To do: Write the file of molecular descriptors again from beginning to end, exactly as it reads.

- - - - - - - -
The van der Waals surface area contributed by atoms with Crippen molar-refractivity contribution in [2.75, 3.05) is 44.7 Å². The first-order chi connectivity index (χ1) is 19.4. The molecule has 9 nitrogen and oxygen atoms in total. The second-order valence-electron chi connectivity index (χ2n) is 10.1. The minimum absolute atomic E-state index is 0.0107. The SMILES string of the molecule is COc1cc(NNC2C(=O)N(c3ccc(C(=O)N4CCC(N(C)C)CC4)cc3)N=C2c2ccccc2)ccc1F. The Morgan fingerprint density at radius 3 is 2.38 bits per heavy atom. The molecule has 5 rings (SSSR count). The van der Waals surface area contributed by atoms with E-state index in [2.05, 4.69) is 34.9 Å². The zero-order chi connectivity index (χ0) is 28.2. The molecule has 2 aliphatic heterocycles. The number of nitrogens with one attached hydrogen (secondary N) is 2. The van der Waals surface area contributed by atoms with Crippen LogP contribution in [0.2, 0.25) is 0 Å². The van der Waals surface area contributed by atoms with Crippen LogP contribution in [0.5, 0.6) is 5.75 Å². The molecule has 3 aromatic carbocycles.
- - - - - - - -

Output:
The van der Waals surface area contributed by atoms with Crippen molar-refractivity contribution in [2.75, 3.05) is 44.7 Å². The first-order chi connectivity index (χ1) is 19.4. The molecule has 9 nitrogen and oxygen atoms in total. The second-order valence-electron chi connectivity index (χ2n) is 10.1. The minimum absolute atomic E-state index is 0.0107. The SMILES string of the molecule is COc1cc(NNC2C(=O)N(c3ccc(C(=O)N4CCC(N(C)C)CC4)cc3)N=C2c2ccccc2)ccc1F. The Morgan fingerprint density at radius 3 is 2.38 bits per heavy atom. The molecule has 5 rings (SSSR count). The van der Waals surface area contributed by atoms with E-state index in [2.05, 4.69) is 34.9 Å². The zero-order chi connectivity index (χ0) is 28.2. The molecule has 2 aliphatic heterocycles. The number of nitrogens with one attached hydrogen (secondary N) is 2. The van der Waals surface area contributed by atoms with Crippen LogP contribution in [0.2, 0.25) is 0 Å². The van der Waals surface area contributed by atoms with Crippen LogP contribution in [0.5, 0.6) is 5.75 Å². The molecule has 3 aromatic carbocycles.